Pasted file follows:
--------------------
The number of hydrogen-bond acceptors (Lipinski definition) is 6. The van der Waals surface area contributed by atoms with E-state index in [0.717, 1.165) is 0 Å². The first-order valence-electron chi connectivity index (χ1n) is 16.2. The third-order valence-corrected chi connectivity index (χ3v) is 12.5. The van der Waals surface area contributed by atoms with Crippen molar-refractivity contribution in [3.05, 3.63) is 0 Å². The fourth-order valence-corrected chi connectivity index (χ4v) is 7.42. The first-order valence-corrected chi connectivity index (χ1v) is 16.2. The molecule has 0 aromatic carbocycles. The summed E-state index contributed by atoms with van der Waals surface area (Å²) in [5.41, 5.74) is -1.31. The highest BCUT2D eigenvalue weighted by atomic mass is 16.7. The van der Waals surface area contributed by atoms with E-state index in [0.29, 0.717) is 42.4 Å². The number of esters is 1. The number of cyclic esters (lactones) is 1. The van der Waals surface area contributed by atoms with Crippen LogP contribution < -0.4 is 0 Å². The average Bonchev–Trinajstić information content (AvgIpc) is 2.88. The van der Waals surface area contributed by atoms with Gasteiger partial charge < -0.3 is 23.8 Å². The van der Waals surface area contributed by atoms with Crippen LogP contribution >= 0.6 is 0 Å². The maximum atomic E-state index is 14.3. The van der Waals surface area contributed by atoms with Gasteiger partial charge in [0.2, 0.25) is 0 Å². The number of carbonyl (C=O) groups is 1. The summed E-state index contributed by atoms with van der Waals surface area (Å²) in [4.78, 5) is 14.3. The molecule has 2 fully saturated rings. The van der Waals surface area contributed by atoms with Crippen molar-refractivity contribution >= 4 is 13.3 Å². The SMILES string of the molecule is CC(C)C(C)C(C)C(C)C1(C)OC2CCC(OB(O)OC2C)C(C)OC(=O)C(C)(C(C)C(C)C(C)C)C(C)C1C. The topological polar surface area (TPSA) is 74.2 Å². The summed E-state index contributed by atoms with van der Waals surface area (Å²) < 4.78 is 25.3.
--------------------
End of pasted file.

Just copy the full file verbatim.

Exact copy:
The number of hydrogen-bond acceptors (Lipinski definition) is 6. The van der Waals surface area contributed by atoms with E-state index in [0.717, 1.165) is 0 Å². The first-order valence-electron chi connectivity index (χ1n) is 16.2. The third-order valence-corrected chi connectivity index (χ3v) is 12.5. The van der Waals surface area contributed by atoms with Crippen molar-refractivity contribution in [3.05, 3.63) is 0 Å². The fourth-order valence-corrected chi connectivity index (χ4v) is 7.42. The first-order valence-corrected chi connectivity index (χ1v) is 16.2. The molecule has 0 aromatic carbocycles. The summed E-state index contributed by atoms with van der Waals surface area (Å²) in [5.41, 5.74) is -1.31. The highest BCUT2D eigenvalue weighted by atomic mass is 16.7. The van der Waals surface area contributed by atoms with E-state index in [0.29, 0.717) is 42.4 Å². The number of esters is 1. The number of cyclic esters (lactones) is 1. The van der Waals surface area contributed by atoms with Crippen LogP contribution < -0.4 is 0 Å². The average Bonchev–Trinajstić information content (AvgIpc) is 2.88. The van der Waals surface area contributed by atoms with Gasteiger partial charge < -0.3 is 23.8 Å². The van der Waals surface area contributed by atoms with Crippen LogP contribution >= 0.6 is 0 Å². The maximum atomic E-state index is 14.3. The van der Waals surface area contributed by atoms with Gasteiger partial charge in [0.2, 0.25) is 0 Å². The number of carbonyl (C=O) groups is 1. The summed E-state index contributed by atoms with van der Waals surface area (Å²) in [4.78, 5) is 14.3. The molecule has 2 fully saturated rings. The van der Waals surface area contributed by atoms with Crippen molar-refractivity contribution >= 4 is 13.3 Å². The SMILES string of the molecule is CC(C)C(C)C(C)C(C)C1(C)OC2CCC(OB(O)OC2C)C(C)OC(=O)C(C)(C(C)C(C)C(C)C)C(C)C1C. The topological polar surface area (TPSA) is 74.2 Å². The summed E-state index contributed by atoms with van der Waals surface area (Å²) < 4.78 is 25.3.